During the first three months of 2023, 401(k) hardship withdrawals surged 36% compared to the second quarter of 2022.1 The IRS allows hardship withdrawals to cover the cost of medical, funeral, or educational expenses. But just because these withdrawals are allowed doesn’t mean they’re a good idea. Use this guide to familiarize yourself with the consequences of 401(k) hardship withdrawals, plus alternatives if you need money fast.
The downside of early 401(k) withdrawals
- Tax penalties. Withdrawing funds from your 401(k) before the age of 59½ typically incurs a 10% early withdrawal penalty, in addition to regular income tax. This can significantly eat into the amount you withdraw and leave you with less than you anticipated. You’ll end up getting less out of your saving efforts as a result.
- Lost compounding growth. The beauty of a 401(k) lies in compound interest. The larger your balance and the longer it sits earning interest, the more you stand to make in interest alone. When you withdraw funds prematurely, you're losing out on the future growth the money could have generated.
- Retirement shortfall. Your 401(k) is designed to provide for your retirement years. Withdrawing from it early can leave you with a smaller nest egg, potentially leading to financial difficulties during your retirement.
Alternatives to secure funds
The cost of a higher education is rising about eight times faster than wages.2 This can make getting a degree extremely difficult for some individuals. Thankfully, there are options to help with the price tag that don’t involve using retirement funds. These include:
- Financial aid and scholarships. Financial aid is an umbrella term that scholarships fall under. Scholarships themselves are often merit-based. Institutions often look for strong academic performance, a history of volunteerism, or leadership skills when awarding scholarships.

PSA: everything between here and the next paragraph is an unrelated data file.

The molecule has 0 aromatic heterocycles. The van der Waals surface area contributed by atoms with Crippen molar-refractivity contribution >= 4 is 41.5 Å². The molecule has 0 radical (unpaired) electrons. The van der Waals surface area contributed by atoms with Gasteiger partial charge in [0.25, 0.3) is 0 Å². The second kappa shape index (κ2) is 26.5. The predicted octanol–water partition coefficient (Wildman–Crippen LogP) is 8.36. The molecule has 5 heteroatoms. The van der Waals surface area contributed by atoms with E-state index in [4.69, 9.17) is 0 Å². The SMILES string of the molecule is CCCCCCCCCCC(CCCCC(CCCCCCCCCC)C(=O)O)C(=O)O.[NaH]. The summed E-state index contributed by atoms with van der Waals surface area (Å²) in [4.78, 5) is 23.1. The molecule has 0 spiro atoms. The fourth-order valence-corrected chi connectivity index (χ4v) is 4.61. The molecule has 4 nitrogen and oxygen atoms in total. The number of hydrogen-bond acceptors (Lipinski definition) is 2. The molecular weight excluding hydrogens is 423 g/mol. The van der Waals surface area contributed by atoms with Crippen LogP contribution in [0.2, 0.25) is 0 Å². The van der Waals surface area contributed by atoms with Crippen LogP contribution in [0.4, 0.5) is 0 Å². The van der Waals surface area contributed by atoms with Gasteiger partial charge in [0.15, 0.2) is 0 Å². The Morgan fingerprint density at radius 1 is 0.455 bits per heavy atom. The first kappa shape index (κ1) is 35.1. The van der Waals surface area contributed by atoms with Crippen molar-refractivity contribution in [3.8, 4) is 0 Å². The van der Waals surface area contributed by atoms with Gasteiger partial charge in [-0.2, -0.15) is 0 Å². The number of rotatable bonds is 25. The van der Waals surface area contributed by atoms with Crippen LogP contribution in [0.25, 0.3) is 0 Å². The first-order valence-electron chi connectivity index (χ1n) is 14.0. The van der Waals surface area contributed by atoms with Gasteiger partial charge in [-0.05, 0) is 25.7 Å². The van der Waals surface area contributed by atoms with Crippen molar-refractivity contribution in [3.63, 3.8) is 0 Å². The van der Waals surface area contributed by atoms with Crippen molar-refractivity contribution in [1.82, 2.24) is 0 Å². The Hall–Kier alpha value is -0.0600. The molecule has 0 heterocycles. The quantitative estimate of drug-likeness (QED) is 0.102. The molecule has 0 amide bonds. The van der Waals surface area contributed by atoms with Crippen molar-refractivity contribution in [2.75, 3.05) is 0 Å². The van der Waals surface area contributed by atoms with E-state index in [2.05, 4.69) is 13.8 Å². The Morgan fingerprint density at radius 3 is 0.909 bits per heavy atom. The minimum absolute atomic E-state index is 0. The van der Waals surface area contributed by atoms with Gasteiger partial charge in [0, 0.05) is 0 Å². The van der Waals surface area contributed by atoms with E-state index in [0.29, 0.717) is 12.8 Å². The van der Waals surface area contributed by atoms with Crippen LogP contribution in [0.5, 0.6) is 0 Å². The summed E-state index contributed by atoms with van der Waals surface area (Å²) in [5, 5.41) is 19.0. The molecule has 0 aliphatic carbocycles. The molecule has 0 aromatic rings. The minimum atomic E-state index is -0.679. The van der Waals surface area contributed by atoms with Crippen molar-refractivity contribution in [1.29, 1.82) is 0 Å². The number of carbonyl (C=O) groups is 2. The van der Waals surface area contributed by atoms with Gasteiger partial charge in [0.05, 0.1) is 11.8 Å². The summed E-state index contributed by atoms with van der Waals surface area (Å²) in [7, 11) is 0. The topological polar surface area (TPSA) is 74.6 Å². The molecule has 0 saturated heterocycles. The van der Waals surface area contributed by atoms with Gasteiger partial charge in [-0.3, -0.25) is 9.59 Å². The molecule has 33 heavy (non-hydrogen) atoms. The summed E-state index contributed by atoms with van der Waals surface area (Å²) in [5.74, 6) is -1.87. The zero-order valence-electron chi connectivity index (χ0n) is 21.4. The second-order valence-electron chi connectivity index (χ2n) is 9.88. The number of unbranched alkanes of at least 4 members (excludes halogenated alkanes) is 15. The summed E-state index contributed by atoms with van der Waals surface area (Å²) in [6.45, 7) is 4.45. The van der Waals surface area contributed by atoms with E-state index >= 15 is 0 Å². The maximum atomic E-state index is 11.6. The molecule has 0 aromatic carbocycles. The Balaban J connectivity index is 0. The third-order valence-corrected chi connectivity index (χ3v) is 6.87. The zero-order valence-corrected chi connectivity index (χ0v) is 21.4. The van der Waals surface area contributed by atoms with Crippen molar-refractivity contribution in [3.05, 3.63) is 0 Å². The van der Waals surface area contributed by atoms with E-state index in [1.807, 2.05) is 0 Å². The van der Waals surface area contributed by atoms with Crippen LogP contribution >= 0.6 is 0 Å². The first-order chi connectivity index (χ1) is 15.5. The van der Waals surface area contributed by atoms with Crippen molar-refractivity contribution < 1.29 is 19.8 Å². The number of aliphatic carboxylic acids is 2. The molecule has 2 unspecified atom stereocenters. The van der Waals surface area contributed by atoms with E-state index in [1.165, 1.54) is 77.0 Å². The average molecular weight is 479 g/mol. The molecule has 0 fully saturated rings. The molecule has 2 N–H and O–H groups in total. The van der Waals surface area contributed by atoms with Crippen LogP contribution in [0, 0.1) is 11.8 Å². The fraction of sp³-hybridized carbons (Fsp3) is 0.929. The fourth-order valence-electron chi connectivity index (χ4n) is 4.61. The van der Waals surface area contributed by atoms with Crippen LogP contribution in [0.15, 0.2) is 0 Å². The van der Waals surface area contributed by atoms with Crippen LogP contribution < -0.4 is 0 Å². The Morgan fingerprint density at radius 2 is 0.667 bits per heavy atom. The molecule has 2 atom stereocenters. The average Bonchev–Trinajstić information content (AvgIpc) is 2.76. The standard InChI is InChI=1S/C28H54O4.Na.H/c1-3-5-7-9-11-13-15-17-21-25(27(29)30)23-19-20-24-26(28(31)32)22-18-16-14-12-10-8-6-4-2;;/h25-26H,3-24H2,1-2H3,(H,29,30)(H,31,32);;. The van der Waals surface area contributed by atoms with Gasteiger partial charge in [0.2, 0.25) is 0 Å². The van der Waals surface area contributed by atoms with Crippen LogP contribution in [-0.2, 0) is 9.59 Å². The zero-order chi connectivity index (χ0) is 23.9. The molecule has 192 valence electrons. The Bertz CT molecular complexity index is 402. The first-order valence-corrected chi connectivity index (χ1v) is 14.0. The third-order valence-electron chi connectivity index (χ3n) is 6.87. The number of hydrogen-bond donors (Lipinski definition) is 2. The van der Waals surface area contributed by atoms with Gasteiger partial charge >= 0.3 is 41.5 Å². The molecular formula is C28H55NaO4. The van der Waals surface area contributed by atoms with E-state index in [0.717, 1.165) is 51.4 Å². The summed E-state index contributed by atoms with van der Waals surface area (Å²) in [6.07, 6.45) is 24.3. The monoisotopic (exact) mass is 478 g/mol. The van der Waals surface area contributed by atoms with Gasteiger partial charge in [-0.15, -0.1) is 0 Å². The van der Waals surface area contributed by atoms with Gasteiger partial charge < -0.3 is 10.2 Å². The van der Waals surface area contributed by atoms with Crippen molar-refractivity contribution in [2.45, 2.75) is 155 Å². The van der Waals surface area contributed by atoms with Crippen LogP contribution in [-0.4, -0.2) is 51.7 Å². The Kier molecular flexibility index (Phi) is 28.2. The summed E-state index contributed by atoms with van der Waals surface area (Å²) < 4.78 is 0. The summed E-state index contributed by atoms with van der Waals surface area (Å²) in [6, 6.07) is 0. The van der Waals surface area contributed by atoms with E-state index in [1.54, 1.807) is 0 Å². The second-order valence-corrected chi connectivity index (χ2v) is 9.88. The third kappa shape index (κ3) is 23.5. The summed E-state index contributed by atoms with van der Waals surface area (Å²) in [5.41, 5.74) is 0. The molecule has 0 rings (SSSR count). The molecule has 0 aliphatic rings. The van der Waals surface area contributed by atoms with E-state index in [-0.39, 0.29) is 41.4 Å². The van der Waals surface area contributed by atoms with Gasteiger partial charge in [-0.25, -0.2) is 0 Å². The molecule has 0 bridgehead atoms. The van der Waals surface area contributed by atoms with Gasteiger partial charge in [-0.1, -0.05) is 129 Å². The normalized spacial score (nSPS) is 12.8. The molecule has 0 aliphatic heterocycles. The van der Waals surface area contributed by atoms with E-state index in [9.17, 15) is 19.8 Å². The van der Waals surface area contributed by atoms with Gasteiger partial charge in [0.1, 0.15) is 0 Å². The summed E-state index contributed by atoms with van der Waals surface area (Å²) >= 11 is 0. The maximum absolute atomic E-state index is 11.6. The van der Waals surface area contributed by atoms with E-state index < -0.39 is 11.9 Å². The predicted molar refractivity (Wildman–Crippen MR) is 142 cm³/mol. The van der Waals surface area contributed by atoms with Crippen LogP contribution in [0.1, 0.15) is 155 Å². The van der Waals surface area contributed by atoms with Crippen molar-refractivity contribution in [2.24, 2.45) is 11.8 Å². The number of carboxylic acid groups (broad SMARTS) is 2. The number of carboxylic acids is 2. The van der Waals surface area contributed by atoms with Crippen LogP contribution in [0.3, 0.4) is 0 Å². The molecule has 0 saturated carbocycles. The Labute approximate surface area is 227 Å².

- Personal loans. If you can’t afford tuition as a lump sum, a personal loan is a smart alternative to dipping into retirement savings. Select a realistic loan term to keep monthly payments manageable.
Personal loans can also help when life throws you the unexpected, such as in the event of an unexpected loss, job loss, or medical emergency. In the case of medical expenses, there are additional options. First, review your bills for potential errors or mistakes. This could be advantageous, as an estimated 80% of bills contain an error.3 If the amount you owe is correct, you can still try negotiating your bill for a lower amount. Non-profit hospitals are obligated to offer financial assistance to eligible patients.
Even if you’re not a lower-income patient, they may still be able to put you on a repayment plan. Instead of paying off the lump sum of a bill, you could make payments in installments. This may provide you with the wiggle room needed to avoid using 401(k) funds or keep your bill from landing in collections and damaging your credit.
General Electric Credit Union (GECU) is committed to Improving the Quality of Financial Lives. And that includes providing guidance to help you stay on track for the future. While it might be tempting to withdraw money from your 401(k) before retirement, the long-term consequences can far outweigh the short-term benefits. Explore alternatives, such as applying for a personal loan or building an emergency fund with an interest-earning savings account. If you're uncertain about the best course of action, consult a financial advisor for personalized guidance. GECU members can schedule a no-cost consultation with Investment Services,4 available through CUSO Financial Services, L.P. (CFS).